OBJECTS OF DERISION
AN INTERVIEW WITH MARLENA CHERTOCK
If you were a character in a story, how might you introduce yourself to the reader?
What a cool question! I’m not sure. Knowing me and my obsessions, I’d probably be climbing a tree or have found a way to space. I’d wave and welcome the reader up with me.
Your second book “Crumb-sized” came out on August 15th through Unnamed Press. Aside from bestowing our congratulations on you, we’re curious about your inspiration for this collection of poetry. What was it—be it a single poem, an image, or a feeling—that sent you on the journey toward building this collection?
Thank you so much! I’m so excited for this book to get into the world! “Crumb-sized” explores disability, chronic pain, sexuality, and feminism. The poems show how to remain strong in the face of bodily challenges.
Some momentum for the collection occurred when I was reflecting on being bullied as a kid. I was actually called “smaller than a crumb,” which stuck with me. It doesn’t sting as much now, but it’s such a clear image and memory of how cruel kids are, and what it means to grow up short or different, which I hope everyone will be able to relate to in some way.
I think this book could sort of act as a response to (the call of) my first book, “On that one-way trip to Mars”, which was birthed with more of a solemn wistfulness. That collection was all about being upset that NASA has height restrictions, that because I have a bone disorder I’ll probably never be able to get to space. It was filled with a nostalgia for someplace I’ve never been (like Che says in “The Motorcycle Diaries”). In “Crumb-sized”, I think I’m responding to that emotion and embracing my size, my body, even more.
Speaking of processes, what does your writing process look like? Do you have a set kind of schedule you try sticking to, or do you write whenever you can?
I write every day, for my job. It’s a different type of writing, marketing, but it still helps to keep my creative mind present. I don’t write poetry or fiction daily, but I often jot down ideas or phrases that I return to. Sometimes, I manage to write the majority of a flash fiction piece in one sitting, revising it later. Other times, one poem takes years to revise into its final form.
What is your favourite line (or lines) of anything you’ve ever written? And why is this so important to you?
This is a hard question. You’re asking me to choose between my babies! Well, if I had to choose, it’s probably a line from “How to feel beautiful”, which I really love. “How to feel beautiful” is exactly that, an instruction manual for how to take your pain and channel it into self-love. The line “when you wake up with an orchestra / of drumstick knuckle cracks” just came to me. I appreciate inner or slant rhyme, and was drawn to the way orchestra mimicked the “k” sounds in drumstick, knuckle, and cracks. Also, the fact that it’s very hard to say/read this line aloud mimics the way chronic pain can slow you down, the way my body moves differently than others.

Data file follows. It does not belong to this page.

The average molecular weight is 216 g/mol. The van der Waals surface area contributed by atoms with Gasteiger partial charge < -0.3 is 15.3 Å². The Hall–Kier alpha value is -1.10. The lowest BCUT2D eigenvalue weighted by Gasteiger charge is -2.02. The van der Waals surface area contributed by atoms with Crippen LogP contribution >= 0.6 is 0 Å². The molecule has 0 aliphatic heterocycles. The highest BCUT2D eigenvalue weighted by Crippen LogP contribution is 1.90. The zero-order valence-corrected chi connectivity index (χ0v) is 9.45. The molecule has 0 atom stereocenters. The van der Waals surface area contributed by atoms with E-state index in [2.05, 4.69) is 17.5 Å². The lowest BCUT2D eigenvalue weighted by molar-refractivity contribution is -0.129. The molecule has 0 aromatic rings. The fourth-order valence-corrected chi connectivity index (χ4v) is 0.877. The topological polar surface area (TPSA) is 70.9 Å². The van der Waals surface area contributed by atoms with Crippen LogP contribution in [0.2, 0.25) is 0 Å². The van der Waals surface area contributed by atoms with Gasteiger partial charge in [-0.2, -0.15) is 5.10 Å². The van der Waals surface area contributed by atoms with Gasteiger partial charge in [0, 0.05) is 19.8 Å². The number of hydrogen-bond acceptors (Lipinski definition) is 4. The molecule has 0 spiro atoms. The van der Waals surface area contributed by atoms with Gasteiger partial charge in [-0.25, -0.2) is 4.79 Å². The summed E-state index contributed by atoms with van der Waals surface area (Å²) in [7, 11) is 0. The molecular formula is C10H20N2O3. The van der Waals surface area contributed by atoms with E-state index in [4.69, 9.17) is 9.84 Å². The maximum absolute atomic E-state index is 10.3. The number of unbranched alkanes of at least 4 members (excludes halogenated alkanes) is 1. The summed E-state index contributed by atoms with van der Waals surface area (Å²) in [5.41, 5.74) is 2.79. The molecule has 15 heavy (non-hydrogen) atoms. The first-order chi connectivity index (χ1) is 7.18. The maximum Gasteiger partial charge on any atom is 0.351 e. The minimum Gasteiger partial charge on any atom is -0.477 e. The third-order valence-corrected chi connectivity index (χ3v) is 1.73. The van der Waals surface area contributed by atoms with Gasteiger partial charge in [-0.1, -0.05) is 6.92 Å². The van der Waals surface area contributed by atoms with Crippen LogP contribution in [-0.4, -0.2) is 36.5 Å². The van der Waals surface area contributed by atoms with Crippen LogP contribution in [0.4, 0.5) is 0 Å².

What or who do you turn to when you’re in need of inspiration, in need of refilling your creative well?
Sometimes I have to take a break. I go through creative and then dormant periods. I’ll listen to new music, go to readings, attend workshops, read a lot — but not focus as much on producing.
I reread Patricia Smith’s Blood Dazzler, Tracy K. Smith’s “Life on Mars”, Fatimah Asghar’s “Pluto Shits on the Universe,” Sharon Olds, Ray Bradbury, and more. I keep a folder of poetry I love by various poets in my email so I can access it whenever I want for inspiration.
And finally, can you tell me who & what you’re reading of late?
Oh, so much. I recently finished Jacqueline Woodson’s “Brown Girl Dreaming” and Danez Smith’s “[insert] boy” — powerful, sad, raw poetry. I really enjoyed “Because You’ll Never Meet Me” by Leah Thomas and “TreeVolution” by my friend Tara Campbell, both realistic science fiction novels. Also, I’m obsessed with the “Giant Days” and “Paper Girls” comics, filled with badass female main characters.